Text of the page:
05. 29. 2007. 09:04
...an English historian of football recently came forward with the remarkable conclusion that football never would have become so widespread in England had the higher-ups not seen in it an effective remedy against masturbation in pubescent boys.
In the second half of the 19th century in the developed countries of Europe surprisingly serious intellectual efforts were made to check the spread of masturbation. Both in secular and religious contexts voices were raised against it, threatening adult male society, first and foremost young students, with somatic consequences that today seem quite bewildering. The acme of this dead end in the history of concepts of mind and body was clearly the “mortal affront” of the infamous composer Richard Wagner, who in 1877 suggested to Nietzsche’s physician that the cause of his patient’s torturous headaches might be his excessive onanism. While in this case the admonishment came at a moment when a fruitful relationship was coming undone, this intention to deter gave a decisive push in the launching of a movement in another field of life, perhaps less intellectually fecund. At least this is the assertion of David Winner, an English historian of football who recently came forward with the remarkable conclusion that football never would have become so widespread in England had the higher-ups not seen in it an effective remedy against masturbation in pubescent boys (David Winner: Those Feet: A Sensual History of English Football. Bloomsbury, London, 2005). Winner focuses his examination on the career of a certain Edward Thring, who in his capacity as minister and schoolmaster, urged the use of the legs instead of the hands among students. The author did not forget about his younger brother, J.C. Thring, either, who “carved men out of weaklings.” He contributed to the canonization of the game in a similarly decisive manner. In 1862 he put together the ten fundamental rules of the game and the following year took part in the formation of the football association.
Asceticism and football have, ever since, been inseparable: from the philippics of the elder Thring or the stitched-over pockets in the pants of the students of the Harrow School we have come, however, to the voluntary abstinence of the heroes of our day. The sex symbols of the world’s greatest football teams withdraw for as much as weeks at a time from the enticements of this world to prepare in a somewhat Spartan manner for the most important matches. Such austerity, however, was not the only possible path, indeed the relationship between football and sex (and alcohol and smoking) probably would have shifted once and for all if the Dutch team had won the world championship in 1974. Many feel that the decisive loss could have been avoided with some measure of self-restraint, which was hardly furthered by the presence of naked women, who were captured in the photographic report in the Bild Zeitung in the team’s quarters. Gerd Müller’s goal in Munich had the consequence that even today many experts can argue for a complete ban on sex.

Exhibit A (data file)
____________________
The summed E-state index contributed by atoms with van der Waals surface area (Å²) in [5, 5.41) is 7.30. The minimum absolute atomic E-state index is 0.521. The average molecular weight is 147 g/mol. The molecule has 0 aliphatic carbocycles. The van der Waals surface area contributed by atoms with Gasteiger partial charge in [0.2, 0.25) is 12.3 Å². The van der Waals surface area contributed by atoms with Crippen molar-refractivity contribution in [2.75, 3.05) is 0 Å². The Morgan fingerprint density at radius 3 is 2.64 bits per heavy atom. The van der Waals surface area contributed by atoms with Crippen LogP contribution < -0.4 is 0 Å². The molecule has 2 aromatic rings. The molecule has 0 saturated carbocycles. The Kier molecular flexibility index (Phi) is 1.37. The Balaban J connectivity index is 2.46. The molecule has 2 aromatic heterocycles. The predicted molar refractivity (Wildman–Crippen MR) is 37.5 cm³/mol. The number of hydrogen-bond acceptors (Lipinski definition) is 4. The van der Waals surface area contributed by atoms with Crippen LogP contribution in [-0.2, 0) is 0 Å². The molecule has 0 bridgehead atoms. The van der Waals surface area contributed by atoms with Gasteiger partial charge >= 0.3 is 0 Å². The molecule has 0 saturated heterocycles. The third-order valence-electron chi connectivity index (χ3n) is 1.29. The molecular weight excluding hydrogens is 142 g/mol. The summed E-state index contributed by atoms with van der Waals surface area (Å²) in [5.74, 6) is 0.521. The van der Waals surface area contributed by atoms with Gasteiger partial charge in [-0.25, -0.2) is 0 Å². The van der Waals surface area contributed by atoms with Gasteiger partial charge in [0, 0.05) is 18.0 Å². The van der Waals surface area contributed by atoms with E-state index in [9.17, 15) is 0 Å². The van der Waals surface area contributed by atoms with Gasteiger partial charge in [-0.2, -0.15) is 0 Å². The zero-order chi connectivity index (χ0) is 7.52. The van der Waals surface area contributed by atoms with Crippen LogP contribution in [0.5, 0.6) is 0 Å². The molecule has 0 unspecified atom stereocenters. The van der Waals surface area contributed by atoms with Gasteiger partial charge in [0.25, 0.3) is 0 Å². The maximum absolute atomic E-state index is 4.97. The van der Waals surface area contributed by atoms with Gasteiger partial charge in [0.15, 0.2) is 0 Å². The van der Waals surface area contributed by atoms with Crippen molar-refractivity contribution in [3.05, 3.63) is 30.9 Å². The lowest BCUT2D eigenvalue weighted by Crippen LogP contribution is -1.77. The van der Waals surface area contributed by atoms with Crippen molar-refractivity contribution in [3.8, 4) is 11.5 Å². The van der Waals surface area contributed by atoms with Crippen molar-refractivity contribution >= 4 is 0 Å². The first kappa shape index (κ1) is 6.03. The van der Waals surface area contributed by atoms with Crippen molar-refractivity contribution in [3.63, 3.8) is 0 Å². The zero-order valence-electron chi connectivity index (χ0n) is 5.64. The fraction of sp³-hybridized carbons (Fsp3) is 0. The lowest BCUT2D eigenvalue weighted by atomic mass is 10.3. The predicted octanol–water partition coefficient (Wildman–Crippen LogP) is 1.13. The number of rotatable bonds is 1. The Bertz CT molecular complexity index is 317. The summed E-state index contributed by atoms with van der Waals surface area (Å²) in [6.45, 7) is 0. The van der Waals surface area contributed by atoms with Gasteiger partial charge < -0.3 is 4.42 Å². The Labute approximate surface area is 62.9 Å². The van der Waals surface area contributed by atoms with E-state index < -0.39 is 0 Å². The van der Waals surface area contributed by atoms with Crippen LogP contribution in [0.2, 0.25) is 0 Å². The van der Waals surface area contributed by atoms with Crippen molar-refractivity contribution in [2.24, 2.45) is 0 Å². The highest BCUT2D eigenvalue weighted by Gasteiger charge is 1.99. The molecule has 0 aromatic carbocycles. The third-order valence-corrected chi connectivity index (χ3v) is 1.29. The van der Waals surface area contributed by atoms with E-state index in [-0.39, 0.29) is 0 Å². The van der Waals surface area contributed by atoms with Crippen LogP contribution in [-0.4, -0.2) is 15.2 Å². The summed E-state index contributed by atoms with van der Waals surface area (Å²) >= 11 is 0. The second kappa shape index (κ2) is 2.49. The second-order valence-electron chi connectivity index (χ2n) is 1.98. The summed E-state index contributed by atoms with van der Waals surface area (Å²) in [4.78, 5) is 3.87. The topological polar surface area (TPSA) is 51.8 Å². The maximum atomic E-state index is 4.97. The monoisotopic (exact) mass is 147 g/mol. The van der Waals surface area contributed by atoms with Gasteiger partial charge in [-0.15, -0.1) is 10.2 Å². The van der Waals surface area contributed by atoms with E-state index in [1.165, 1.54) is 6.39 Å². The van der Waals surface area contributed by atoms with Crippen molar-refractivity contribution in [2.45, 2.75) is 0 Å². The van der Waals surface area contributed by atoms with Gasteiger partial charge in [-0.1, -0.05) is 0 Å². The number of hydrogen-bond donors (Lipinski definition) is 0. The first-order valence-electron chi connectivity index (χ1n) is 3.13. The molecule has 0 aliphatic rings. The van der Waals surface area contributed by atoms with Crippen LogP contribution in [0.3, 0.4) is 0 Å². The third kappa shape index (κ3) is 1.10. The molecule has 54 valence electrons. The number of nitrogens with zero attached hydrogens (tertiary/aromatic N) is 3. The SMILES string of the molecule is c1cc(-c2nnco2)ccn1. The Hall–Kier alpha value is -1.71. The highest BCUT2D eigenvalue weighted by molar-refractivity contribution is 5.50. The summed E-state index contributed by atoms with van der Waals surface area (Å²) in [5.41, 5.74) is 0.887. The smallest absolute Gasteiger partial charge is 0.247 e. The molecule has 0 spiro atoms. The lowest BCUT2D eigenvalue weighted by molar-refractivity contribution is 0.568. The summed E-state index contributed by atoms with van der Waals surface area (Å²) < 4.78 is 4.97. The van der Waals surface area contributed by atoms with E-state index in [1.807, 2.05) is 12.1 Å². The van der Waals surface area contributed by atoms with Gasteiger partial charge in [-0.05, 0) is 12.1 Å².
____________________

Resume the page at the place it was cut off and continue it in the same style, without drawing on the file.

Naturally neither the sexuality of the Victorian age nor the century or so that has since passed was characterized solely by self-restraint or abstinence, yet we tend to associate the football players of our day – especially in the wake of the serial sex scandals “uncovered” in recent years – with libertinism. Among the Lotharios appear heroes such as Dwight Yorke, who modestly characterized himself as a Sex Machine and, with his colleague Mark Bosnich, filmed an orgy held in his own home from start to finish – the cassette was fished out of the trash by a “fact-finding” journalist. One cannot fail to mention the youngest of the rakes, Wayne Rooney, who, as a multi-millionaire, appeared regularly at a brothel in Liverpool, where he paid forty-five pounds a pop for favors. Naturally he signed autographs in the house of ill repute – perhaps to avoid sensation. To return to Yorke: the one-time forward for Manchester United, however famous he was on the field, was still not recognized by everyone. On one occasion in a late-night bar he told the woman he seduced that he was Brian, the neighborhood postman. “The people came and went, and everyone greeted him, and he told me it was because he delivered the letters. I believed him” – the young lady later said to the inquisitive reporters.
The terms and the connections are extraordinarily many-layered, so to summarize we can only cite Berti Vogts, who, as the captain of the German national team, said: “With me, sex is only forbidden during halftime.” Recently, however, a leading Brazilian player said in an interview that he can only create something enduring in the second half of the game if, during halftime... But, of course, we don’t believe that.
Translated by Thomas Cooper
Tags: József Mélyi: Football and Sex